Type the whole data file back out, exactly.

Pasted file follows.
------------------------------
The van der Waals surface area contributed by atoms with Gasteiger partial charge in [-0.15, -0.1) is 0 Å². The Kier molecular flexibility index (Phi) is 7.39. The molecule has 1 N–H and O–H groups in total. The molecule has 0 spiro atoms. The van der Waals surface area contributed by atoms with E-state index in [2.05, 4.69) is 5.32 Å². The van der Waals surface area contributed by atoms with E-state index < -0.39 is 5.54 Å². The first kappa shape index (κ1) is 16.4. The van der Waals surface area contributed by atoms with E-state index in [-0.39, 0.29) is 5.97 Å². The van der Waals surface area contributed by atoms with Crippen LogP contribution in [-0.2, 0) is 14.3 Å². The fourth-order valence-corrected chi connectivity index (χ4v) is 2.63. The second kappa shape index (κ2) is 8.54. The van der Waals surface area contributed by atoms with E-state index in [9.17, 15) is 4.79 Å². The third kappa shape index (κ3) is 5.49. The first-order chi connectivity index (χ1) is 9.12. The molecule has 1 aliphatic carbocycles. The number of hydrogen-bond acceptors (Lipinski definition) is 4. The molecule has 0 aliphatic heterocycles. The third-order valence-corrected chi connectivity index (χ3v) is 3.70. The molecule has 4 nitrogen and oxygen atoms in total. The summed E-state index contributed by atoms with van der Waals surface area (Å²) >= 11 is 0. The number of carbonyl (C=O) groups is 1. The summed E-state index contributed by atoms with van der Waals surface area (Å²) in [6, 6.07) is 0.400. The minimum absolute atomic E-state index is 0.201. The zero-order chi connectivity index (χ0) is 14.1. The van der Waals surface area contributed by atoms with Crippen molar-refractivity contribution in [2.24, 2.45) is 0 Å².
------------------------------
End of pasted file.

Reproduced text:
The van der Waals surface area contributed by atoms with Gasteiger partial charge in [-0.15, -0.1) is 0 Å². The Kier molecular flexibility index (Phi) is 7.39. The molecule has 1 N–H and O–H groups in total. The molecule has 0 spiro atoms. The van der Waals surface area contributed by atoms with E-state index in [2.05, 4.69) is 5.32 Å². The van der Waals surface area contributed by atoms with E-state index < -0.39 is 5.54 Å². The first kappa shape index (κ1) is 16.4. The van der Waals surface area contributed by atoms with E-state index in [-0.39, 0.29) is 5.97 Å². The van der Waals surface area contributed by atoms with Crippen LogP contribution in [-0.2, 0) is 14.3 Å². The fourth-order valence-corrected chi connectivity index (χ4v) is 2.63. The second kappa shape index (κ2) is 8.54. The van der Waals surface area contributed by atoms with E-state index in [9.17, 15) is 4.79 Å². The third kappa shape index (κ3) is 5.49. The first-order chi connectivity index (χ1) is 9.12. The molecule has 1 aliphatic carbocycles. The number of hydrogen-bond acceptors (Lipinski definition) is 4. The molecule has 0 aliphatic heterocycles. The third-order valence-corrected chi connectivity index (χ3v) is 3.70. The molecule has 4 nitrogen and oxygen atoms in total. The summed E-state index contributed by atoms with van der Waals surface area (Å²) >= 11 is 0. The number of carbonyl (C=O) groups is 1. The summed E-state index contributed by atoms with van der Waals surface area (Å²) in [6, 6.07) is 0.400. The minimum absolute atomic E-state index is 0.201. The zero-order chi connectivity index (χ0) is 14.1. The van der Waals surface area contributed by atoms with Crippen molar-refractivity contribution in [2.24, 2.45) is 0 Å².